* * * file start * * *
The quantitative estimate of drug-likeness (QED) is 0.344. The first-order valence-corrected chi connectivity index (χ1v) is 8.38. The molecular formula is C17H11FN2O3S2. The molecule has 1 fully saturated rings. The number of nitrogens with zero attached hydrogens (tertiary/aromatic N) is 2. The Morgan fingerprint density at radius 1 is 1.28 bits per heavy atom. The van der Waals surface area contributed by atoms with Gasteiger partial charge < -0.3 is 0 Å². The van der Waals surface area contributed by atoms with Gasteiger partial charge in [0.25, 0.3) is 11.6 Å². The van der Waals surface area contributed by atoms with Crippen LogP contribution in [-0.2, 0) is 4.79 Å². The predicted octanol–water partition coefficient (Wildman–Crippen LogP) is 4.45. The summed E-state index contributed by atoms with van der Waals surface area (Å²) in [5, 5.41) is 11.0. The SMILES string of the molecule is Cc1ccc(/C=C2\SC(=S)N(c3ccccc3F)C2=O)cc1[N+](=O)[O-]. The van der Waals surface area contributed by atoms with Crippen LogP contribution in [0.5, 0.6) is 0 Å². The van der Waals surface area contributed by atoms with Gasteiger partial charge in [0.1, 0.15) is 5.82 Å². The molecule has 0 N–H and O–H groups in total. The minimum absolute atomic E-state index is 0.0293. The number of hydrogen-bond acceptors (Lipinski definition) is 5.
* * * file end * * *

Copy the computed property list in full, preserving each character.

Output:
The quantitative estimate of drug-likeness (QED) is 0.344. The first-order valence-corrected chi connectivity index (χ1v) is 8.38. The molecular formula is C17H11FN2O3S2. The molecule has 1 fully saturated rings. The number of nitrogens with zero attached hydrogens (tertiary/aromatic N) is 2. The Morgan fingerprint density at radius 1 is 1.28 bits per heavy atom. The van der Waals surface area contributed by atoms with Gasteiger partial charge < -0.3 is 0 Å². The van der Waals surface area contributed by atoms with Gasteiger partial charge in [0.25, 0.3) is 11.6 Å². The van der Waals surface area contributed by atoms with Crippen LogP contribution in [-0.2, 0) is 4.79 Å². The predicted octanol–water partition coefficient (Wildman–Crippen LogP) is 4.45. The summed E-state index contributed by atoms with van der Waals surface area (Å²) in [5, 5.41) is 11.0. The SMILES string of the molecule is Cc1ccc(/C=C2\SC(=S)N(c3ccccc3F)C2=O)cc1[N+](=O)[O-]. The van der Waals surface area contributed by atoms with Crippen LogP contribution in [0.5, 0.6) is 0 Å². The van der Waals surface area contributed by atoms with Gasteiger partial charge in [0.1, 0.15) is 5.82 Å². The molecule has 0 N–H and O–H groups in total. The minimum absolute atomic E-state index is 0.0293. The number of hydrogen-bond acceptors (Lipinski definition) is 5.